And just two weeks after a lovely Fantasycon weekend comes Octocon, the national science fiction convention of Ireland! Now giant conventions are not my thing at all — I stopped in at DragonCon a couple of years ago to meet some friends for dinner and drinks and while that part of it was delightful, it was pretty much the definition of everything that does not appeal to me in a con. But Octocon is small even by my small-con standards. I suppose such a small con, one with many participants who have been attending together from its earliest days, could fall into clique-y and unwelcoming mode but I can assure you that the complete opposite is true. Octocon is fun, immensely friendly, very low-key, very social, and book (and comic) focused. And it’s in a terrific location (the Camden Court Hotel on Camden Street in Dublin, where it will be held next year as well).
British novelist Liz Williams was a lovely guest of honor. I’ve only read one of her novels, Nine Layers of Sky, but I’ve long thought she had an interesting background and perspective on things, and enjoyed her GOH interview. Another thing I like about Octocon is that it’s distinctively Irish, in that it draws upon and promotes local writers and artists as its guests, and so the remainder of the guest list consisted of a good mix of Ireland-based authors, filmmakers, and comics creators.
And they let me do a couple of panels as well! It’s a lot of fun doing panels at Octocon; for the ones I was on, at least, there was lively audience participation along with the contributions of the panelists, but it was the right kind of audience participation if you know what I mean, the kind that shows people as engaged with and thinking about the topic.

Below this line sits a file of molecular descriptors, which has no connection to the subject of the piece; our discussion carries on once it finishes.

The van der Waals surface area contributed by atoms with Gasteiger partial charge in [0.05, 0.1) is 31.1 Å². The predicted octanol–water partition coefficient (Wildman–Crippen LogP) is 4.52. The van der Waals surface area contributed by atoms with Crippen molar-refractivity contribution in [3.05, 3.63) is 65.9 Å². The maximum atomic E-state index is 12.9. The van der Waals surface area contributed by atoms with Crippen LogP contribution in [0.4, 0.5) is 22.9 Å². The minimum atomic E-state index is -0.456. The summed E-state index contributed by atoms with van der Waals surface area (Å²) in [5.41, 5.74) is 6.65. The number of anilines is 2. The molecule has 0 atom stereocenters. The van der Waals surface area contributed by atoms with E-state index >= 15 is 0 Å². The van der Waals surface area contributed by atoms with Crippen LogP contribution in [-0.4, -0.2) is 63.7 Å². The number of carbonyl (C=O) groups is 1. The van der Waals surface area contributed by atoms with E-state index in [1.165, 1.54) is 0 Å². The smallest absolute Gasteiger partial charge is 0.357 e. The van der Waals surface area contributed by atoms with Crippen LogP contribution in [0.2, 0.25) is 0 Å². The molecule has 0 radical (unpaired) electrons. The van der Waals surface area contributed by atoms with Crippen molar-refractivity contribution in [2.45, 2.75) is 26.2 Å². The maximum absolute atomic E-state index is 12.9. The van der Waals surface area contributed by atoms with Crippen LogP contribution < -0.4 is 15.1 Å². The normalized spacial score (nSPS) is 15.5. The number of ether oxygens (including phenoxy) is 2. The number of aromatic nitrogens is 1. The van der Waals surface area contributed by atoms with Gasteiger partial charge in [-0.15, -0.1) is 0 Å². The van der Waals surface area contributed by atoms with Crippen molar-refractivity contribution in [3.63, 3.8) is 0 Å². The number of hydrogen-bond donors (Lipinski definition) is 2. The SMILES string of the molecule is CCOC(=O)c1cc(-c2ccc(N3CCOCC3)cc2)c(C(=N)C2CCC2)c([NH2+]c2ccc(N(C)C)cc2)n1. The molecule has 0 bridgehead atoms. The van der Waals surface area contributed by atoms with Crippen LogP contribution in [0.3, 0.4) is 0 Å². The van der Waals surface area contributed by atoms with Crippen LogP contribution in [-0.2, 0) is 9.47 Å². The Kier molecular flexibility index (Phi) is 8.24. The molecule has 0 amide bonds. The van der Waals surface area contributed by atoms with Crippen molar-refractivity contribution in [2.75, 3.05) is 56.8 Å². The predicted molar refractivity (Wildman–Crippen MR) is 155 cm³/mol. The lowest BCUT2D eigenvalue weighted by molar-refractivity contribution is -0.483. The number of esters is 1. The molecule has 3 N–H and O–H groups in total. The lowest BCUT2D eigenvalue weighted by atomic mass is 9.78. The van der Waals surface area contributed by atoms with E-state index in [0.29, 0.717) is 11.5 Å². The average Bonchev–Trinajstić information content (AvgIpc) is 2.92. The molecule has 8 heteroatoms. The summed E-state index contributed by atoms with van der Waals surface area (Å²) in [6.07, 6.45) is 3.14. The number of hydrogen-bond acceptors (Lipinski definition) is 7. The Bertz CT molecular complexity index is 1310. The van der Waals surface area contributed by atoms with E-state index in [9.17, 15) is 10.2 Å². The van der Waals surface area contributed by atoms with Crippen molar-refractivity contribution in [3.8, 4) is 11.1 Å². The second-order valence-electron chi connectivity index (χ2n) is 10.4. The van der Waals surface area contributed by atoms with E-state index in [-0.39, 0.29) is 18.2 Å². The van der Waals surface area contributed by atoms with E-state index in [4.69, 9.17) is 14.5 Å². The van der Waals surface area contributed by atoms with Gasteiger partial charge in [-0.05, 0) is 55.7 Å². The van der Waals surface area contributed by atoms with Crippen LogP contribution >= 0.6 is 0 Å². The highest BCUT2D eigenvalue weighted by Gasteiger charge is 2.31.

I was ambivalent about superheroes on “Summer of Superheroes,” which was specifically about film and the
glut large number of superhero movies released these days. The panel itself turned out to be really fun, thanks to my enthusiastic fellow panelists and good comments from the audience. And “I Love the Books But Why Won’t the Author Stop Talking?” was a particularly lively and interesting-to-me discussion because I am extremely passionate on the necessity of separating the artist from the work (while also admitting one simply does run up against personal, knee-jerk biases that can’t always be shaken off so easily). My fellow panelist Maura McHugh opened with a quote from Oscar Wilde that expresses very well my feelings on the issue: “There is no such thing as a moral or an immoral book. Books are well written or badly written. That is all.”
At the end of the weekend someone asked me what I thought of Octocon. I said, “It’s a very Irish con.” Asked what I meant by that, I said, “It’s kind of grassroots and doing its own thing and not really giving a fuck for how anybody else would do it.” The person I was speaking to said, “Be sure to say that when you write about it.” So now I have.